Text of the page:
Two thousand ecstatic supporters cheered, threw rice, and waved rainbow flags, as 500 queer couples kissed.
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Thousands attend mass gay wedding in Mexico City on Feb. 14, 2001. Luis Castillo
by Juan Pérez Cabral
FEBRUARY 21, 2001. Love reigned triumphant in Mexico last week. Less than 48 hours before the quickie Bush-Fox lovefest at the Mexican President's ranch, some 500 lesbian and gay couples were symbolically wed on Valentine's Day at a massive public ceremony in front of Mexico City's majestic Palace of Fine Arts.
While two thousand ecstatic supporters cheered, threw rice, and waved rainbow flags, queer couples kissed and proudly showed their notarized symbolic wedding certificates.
Organizers scrambled to cope with the unexpectedly huge turnout and the fierce media crunch. At some point, they ran out of certificates and had to improvise. One organizer stood on top of the "public registry" desk where couples were signing their names and begged the media to back down so the ceremony could proceed.
Earlier, speakers had called for gay couples to get the same health, housing, inheritance and other rights heterosexual couples enjoy, and denounced the Catholic Church for opposing the bill. Messages of support from prominent intellectuals and artists were read.
The Valentine's Day gay mass wedding was one of the most joyful and politically significant public events staged in the Mexican capital since Vicente Fox was inaugurated President last December, ending 77 years of one-party rule by the PRI (Partido Revolucionario Institucional).
With it, Mexico's growing gay rights movement was vividly flexing its new-found political muscle in support of a bill that would recognize gay civil unions in Mexico City's Federal District, the first such bill in the history of the country.
The Federal District has an area of 575 square miles, and a population of about 9 million. Mexico City, its capital, is also the nation's capital and its political, cultural, and financial center. With more than 20 million people, a quarter of the country's population, Mexico City is the second largest, and one of the fastest growing cities in the world. Since the early 1980's, it has extended well beyond the Federal District to the north.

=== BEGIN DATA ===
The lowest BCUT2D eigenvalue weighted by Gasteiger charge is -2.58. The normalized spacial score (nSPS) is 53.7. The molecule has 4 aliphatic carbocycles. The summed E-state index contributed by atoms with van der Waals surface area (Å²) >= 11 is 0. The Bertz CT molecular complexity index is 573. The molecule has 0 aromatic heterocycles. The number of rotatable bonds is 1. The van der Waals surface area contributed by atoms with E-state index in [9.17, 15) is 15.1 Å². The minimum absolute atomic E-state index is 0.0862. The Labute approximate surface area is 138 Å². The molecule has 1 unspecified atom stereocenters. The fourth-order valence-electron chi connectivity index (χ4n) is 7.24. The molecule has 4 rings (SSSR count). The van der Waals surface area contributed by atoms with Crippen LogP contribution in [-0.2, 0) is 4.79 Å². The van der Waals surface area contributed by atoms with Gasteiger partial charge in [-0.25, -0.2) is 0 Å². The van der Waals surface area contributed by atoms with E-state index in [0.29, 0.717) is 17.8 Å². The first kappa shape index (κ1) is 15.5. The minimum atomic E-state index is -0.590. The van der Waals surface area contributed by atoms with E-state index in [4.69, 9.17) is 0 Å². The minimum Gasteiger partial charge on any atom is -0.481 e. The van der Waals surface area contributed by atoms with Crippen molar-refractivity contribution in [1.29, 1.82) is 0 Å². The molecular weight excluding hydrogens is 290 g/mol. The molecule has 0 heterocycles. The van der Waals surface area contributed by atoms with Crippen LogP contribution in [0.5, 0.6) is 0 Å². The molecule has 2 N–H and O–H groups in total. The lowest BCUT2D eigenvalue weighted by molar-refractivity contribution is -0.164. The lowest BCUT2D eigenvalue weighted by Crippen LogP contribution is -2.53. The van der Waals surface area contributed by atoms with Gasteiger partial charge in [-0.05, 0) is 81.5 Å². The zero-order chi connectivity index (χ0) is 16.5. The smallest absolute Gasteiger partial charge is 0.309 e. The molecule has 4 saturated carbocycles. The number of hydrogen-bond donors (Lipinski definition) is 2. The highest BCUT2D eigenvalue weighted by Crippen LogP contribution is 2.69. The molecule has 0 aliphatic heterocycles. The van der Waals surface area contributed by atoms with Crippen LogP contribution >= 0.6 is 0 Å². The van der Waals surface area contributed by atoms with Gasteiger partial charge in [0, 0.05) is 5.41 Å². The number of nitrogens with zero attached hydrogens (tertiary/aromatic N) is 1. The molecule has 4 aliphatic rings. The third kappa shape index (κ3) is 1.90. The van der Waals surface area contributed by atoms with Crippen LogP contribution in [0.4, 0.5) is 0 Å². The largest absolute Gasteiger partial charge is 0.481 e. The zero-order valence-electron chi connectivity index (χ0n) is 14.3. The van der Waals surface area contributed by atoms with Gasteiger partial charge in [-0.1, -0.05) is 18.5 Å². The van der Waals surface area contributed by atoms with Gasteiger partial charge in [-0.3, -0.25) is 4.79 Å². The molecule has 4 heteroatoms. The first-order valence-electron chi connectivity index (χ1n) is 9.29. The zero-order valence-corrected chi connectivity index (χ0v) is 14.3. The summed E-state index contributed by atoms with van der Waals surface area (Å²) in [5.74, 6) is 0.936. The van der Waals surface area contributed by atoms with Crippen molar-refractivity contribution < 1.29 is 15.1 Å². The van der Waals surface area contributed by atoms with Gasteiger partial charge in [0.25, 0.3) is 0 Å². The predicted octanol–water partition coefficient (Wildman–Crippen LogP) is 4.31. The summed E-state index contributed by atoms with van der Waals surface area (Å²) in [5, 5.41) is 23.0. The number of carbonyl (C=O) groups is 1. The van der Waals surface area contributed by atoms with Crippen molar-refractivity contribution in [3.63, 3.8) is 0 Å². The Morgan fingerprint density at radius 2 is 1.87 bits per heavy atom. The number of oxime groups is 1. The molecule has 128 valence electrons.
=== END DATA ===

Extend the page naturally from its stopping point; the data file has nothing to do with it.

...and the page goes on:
While the civil partnership bill will not apply to city-dwellers who live outside the Federal District, it will have a profound impact on them, since most work there. Mexico City's dominance guarantees that it will also have a huge impact on the country at large.
The bill is sponsored by Enoé Uranga, the only openly lesbian member of the Federal District's Legislative Assembly. Uranga spoke at the mass wedding flanked by bodyguards, after she received death threats, no joke in a country where on average a brutal homophobic murder reportedly occurs every three days.
Her bill is supported by 183 queer, women's and human rights groups. It would allow partnerships between two people of the same or different genders, as well as between three or more people who are not in a nuclear family. It is not a "gay marriage" bill, its proponents emphasize. And it does not allow adoptions.
Uranga's small Social Democracy Party is part of a left-leaning coalition headed by the majority Democratic Revolution Party, which controls the Federal District's Assembly. Signaling a jockeying for the gay vote, similar bills have been announced by two other coalition parties. One bill, by the Democratic Revolution Party, was announced in December and quickly withdrawn when gay groups complained that they had not been consulted. Uranga said she hoped that all three parties could agree on a single bill.
Even then, passage is not assured. The two big national parties, the PAN (Partido Acción Nacional), which supported Vicente Fox, and its arch-rival, the ousted PRI, each holds 11 seats in the Assembly. Not enough to block the bill on their own, but enough to cause some mischief. Both are more socially conservative than the Assembly's left coalition, with the PAN harboring a vitriolic clericalist, homophobic right wing. Ironically, it is Vicente Fox's election, with its promises of democratization, that has probably quickened the pace of gay rights in Mexico.
The gay civil partnership debate has been raging in Mexico for the past three months. It has galvanized queers and rendered them unusually visible, riveted a divided public opinion, and sent the powerful Catholic Church and the far right into a tizzy.
In a rare attempt at sarcasm, Mexico City's humorless Cardinal Norberto Rivera Carrera recently wondered out loud if queer unions may not lead to marriages between men and animals. In Mexico City, where gays are shedding shame, derision is rapidly losing its sting.
But the Cardinal, the anti-abortion Pro Vida, the Neanderthalic wing of PAN and other rightist big guns have not yet realized this. They keep screaming their heads off, careening between moral indignation, venomous invective and silly attempts at ridicule. Still, like a dying dinosaur, the queer-shocked Mexican clerical right is a powerful force, capable of doing great damage, once it figures out what's going on and how it can stop it. Which should happen any time now.
Meantime, back at the ranch, Vicente Fox has managed to live one more day without getting sucked into the Mexico City queer wedding blowout. He's a devout Catholic. And PAN helped him become President. But he has bigger fish to fry. Like turning Mexico into a first world country, keeping his high approval ratings, and bidding good-bye to his pal George W. Bush.
For the Mexican online magazine SerGay. (English and Spanish)
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